To reveal non‐covalent interactions between the Fab and Fc regions of IgG molecules the average conformational free‐energy change (), associated with reversible micro‐unfoldings, was measured by hydrogen–deuterium exchange for the Fab and Fc fragments and the complete molecule. Human monoclonal IgG1 and pooled IgG samples were used in these experiments. Hydrogen–deuterium exchange data were summarized and compared in the form of exchange relaxation spectra. The experimentally observed relaxation spectrum of intact IgG could not be deduced by weighted summation of spectra measured for Fab and Fc fragments. A comparison of the measured and calculated data revealed a 5‐kJ/mol increase in the conformational free energy upon splitting the IgG molecule into two Fab and Fc pieces, i.e. an increase of conformational mobility occurred. This change can be explained either by related fluctuation patterns of the Fab and Fc pieces in the intact molecule or by a shielding effect on the contact surfaces. Both interpretations suppose non‐convalent interactions between Fab and Fc that can be a means of information transduction between recognition and effector sites. The pH dependence of the hydrogen–deuterium exchange also indicates interactions between the Fab and Fc regions. A shift in the relaxation spectra of the Fab fragment was observed between pH 8.2 and 7.3 revealing destabilization of the structure at lower pH. This effect is absent in the intact molecule, reflecting interactions that stabilize the Fab structure. Comparison of the relaxation spectra of Fab and Fc shows a difference of about 10 kJ/mol in the microstability of these fragments: the Fab part possesses more conformational flexibility (i.e. its microstability is smaller) than the Fc part.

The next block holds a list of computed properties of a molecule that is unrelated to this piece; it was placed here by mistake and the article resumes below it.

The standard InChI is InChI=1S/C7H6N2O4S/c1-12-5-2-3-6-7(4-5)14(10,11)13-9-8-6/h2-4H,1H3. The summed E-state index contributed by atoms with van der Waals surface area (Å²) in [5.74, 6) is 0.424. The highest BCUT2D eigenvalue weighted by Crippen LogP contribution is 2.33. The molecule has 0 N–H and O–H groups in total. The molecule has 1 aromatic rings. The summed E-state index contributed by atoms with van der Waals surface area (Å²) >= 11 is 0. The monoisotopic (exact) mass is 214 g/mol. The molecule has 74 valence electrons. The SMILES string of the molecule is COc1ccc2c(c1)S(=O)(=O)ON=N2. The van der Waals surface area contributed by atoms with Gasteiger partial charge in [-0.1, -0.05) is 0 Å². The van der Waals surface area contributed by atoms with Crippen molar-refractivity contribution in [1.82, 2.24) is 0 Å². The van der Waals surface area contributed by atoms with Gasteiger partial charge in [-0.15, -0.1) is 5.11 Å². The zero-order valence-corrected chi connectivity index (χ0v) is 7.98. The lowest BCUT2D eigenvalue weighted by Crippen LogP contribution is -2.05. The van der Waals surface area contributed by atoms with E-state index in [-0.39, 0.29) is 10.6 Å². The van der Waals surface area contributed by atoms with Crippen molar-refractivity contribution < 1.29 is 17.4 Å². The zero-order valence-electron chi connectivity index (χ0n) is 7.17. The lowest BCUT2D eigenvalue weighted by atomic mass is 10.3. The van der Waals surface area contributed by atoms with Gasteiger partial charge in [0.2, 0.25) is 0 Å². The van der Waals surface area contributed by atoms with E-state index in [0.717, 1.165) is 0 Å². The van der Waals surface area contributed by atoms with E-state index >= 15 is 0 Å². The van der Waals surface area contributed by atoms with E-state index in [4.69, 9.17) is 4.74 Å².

|Number of pages||5|
|Journal||European Journal of Biochemistry|
|Publication status||Published - Jan 1987|
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